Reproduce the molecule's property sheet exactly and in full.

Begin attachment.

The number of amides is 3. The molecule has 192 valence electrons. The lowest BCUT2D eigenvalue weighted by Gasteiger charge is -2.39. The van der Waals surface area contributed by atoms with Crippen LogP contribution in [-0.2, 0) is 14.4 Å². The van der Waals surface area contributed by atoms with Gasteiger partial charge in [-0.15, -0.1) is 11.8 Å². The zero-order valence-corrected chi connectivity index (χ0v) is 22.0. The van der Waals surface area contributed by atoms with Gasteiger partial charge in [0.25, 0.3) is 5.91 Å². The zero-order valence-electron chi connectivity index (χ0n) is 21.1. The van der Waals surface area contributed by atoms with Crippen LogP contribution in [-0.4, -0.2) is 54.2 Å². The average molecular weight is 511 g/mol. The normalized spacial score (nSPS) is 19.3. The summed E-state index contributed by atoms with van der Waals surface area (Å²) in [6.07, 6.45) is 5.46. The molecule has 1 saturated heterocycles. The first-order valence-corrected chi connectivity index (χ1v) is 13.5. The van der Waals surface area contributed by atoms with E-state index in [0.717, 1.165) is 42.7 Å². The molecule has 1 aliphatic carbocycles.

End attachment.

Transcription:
The number of amides is 3. The molecule has 192 valence electrons. The lowest BCUT2D eigenvalue weighted by Gasteiger charge is -2.39. The van der Waals surface area contributed by atoms with Crippen LogP contribution in [-0.2, 0) is 14.4 Å². The van der Waals surface area contributed by atoms with Gasteiger partial charge in [-0.15, -0.1) is 11.8 Å². The zero-order valence-corrected chi connectivity index (χ0v) is 22.0. The van der Waals surface area contributed by atoms with Gasteiger partial charge in [0.25, 0.3) is 5.91 Å². The zero-order valence-electron chi connectivity index (χ0n) is 21.1. The van der Waals surface area contributed by atoms with Crippen LogP contribution in [-0.4, -0.2) is 54.2 Å². The average molecular weight is 511 g/mol. The normalized spacial score (nSPS) is 19.3. The summed E-state index contributed by atoms with van der Waals surface area (Å²) in [6.07, 6.45) is 5.46. The molecule has 1 saturated heterocycles. The first-order valence-corrected chi connectivity index (χ1v) is 13.5. The van der Waals surface area contributed by atoms with E-state index in [0.717, 1.165) is 42.7 Å². The molecule has 1 aliphatic carbocycles.